Do the Write Thing: Students Share Powerful Experiences with Youth Violence
Left to Right: Alex Pyun, Mecklenburg County Community Support Services; Dr. Crystal Hill, CMS Interim Superintendent; Aaliyah Williams-Camp, Eastway Middle; Michael Tadi, Coulwood STEM; Dena J King, U.S. Attorney; Sherie Pearsall, former Deputy Chief, Charlotte-Mecklenburg Police Department
Two Mecklenburg County students have the chance to visit Washington, D.C. to represent the County and their peers during Do the Write Thing National Recognition Week.
During its awards ceremony on May 8, Michael Ndomateso Tadi from Coulwood STEM and Aaliyah Williams-Camp from Eastway Middle were announced the winners of the annual Do the Write Thing writing contest. An initiative of the National Campaign to Stop Violence, Do the Write Thing is a writing program for middle school students that positions them as community catalysts as they examine the root causes and impact of youth violence.
As National Ambassadors of Mecklenburg County, Michael and Aaliyah, a parent or guardian, and a teacher are invited to Washington for an all-expenses-paid trip in July. They will see their works placed in the Library of Congress, learn more about the nation’s capital and view national landmarks, and attend the national “Do the Write Thing” recognition dinner.
Do the Write Thing is a partnership between Mecklenburg County Community Support Services’ Prevention and Intervention Services division and the Charlotte-Mecklenburg Police Department. The program is targeted to middle school students because they are old enough to have experience that is shaping their lives, yet not too old to be stuck in detrimental patterns. At a very vulnerable age, just when they are becoming teens, Mecklenburg County hopes to connect with them, advancing a commitment to valuing their words. Michael Tadi wrote of the violence he experienced in his native Democratic Republic of Congo, and how the violence found him upon moving to the U.S.
I’m furious, I’m miserable, I’m scared, however people would expect me to say that right? People want to feel bad for me, I don’t want pity. I grew up in this and all I want is respect for my past. ‘You can only do better if you know better.’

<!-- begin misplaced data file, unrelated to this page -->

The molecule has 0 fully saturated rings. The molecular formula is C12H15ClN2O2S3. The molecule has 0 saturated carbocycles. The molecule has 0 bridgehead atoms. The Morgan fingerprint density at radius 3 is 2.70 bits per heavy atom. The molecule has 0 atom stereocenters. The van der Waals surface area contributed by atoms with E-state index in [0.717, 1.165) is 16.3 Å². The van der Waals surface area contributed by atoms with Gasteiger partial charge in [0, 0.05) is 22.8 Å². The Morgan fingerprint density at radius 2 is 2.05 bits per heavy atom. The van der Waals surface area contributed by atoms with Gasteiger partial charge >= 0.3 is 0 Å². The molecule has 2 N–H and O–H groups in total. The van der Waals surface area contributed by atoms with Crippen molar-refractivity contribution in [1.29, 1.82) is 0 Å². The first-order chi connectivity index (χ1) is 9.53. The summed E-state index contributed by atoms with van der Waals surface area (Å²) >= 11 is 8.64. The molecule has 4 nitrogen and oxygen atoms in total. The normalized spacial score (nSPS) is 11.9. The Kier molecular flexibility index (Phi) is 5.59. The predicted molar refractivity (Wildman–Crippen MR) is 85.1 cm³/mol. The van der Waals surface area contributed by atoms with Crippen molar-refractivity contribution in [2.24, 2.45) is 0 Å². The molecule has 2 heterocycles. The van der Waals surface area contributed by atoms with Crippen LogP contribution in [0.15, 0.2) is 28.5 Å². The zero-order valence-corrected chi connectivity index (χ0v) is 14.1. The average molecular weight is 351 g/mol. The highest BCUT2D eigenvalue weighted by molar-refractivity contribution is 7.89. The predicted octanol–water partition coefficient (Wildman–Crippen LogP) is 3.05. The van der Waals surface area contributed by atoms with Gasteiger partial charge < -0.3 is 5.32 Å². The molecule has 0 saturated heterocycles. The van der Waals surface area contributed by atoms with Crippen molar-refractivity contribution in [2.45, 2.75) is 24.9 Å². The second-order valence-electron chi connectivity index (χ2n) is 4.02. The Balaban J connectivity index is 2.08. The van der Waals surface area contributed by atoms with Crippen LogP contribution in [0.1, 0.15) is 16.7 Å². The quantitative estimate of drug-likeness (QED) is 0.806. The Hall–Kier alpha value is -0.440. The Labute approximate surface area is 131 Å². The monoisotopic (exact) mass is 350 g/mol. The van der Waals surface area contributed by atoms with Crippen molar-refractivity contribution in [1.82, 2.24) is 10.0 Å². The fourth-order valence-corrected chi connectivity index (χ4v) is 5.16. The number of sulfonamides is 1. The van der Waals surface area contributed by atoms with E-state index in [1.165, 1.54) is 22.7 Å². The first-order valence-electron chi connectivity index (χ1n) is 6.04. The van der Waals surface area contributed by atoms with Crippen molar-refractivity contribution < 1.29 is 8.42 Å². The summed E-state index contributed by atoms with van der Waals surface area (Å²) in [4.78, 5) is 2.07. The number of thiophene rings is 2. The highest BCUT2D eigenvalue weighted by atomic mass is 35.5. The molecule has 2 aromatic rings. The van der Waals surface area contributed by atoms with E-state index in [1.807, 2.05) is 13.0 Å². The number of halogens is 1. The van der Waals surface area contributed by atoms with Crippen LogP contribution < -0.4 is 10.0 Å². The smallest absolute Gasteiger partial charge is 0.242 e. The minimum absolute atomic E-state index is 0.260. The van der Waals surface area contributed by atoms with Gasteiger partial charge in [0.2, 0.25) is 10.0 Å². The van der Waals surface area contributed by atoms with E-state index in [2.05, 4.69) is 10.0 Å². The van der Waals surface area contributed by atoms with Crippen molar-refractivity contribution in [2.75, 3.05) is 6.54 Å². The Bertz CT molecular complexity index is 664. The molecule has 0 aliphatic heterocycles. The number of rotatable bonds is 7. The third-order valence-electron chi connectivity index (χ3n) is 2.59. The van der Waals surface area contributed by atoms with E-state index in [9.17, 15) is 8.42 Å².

Students from 30 Charlotte-Mecklenburg Schools submitted 1,023 essays this year. For the contest, students may use any form of written expression, such as essays, poems, plays, or songs, with most entries approximately 500 to 1000 words in length. The entries address the following topics:
How has youth violence affected my life?
What are the causes of youth violence?
What can I do about youth violence?
For many students, it is the first time that they have expressed themselves about how violence affects them. Writing becomes a cathartic and therapeutic experience. They take a very personal and sometimes painful experience, put it on paper, and move forward. No one likes to be marginalized. These young students have experiences, thoughts, and insights that they want to share. Aaliyah submitted a poem to persuade more teens to share their stories, in hopes of preventing suicide. It begins:
“One cut, is all it takes When I wanted to die, that’s what I’d say The feeling of the metal hitting my skin Made me feel good deep down within…”
Photos from this year’s ceremony can be viewed here. Partners in Do the Write Thing include Communities in Schools, Charlotte-Mecklenburg Police Department, Charlotte-Mecklenburg Schools, and Right Moves for Youth.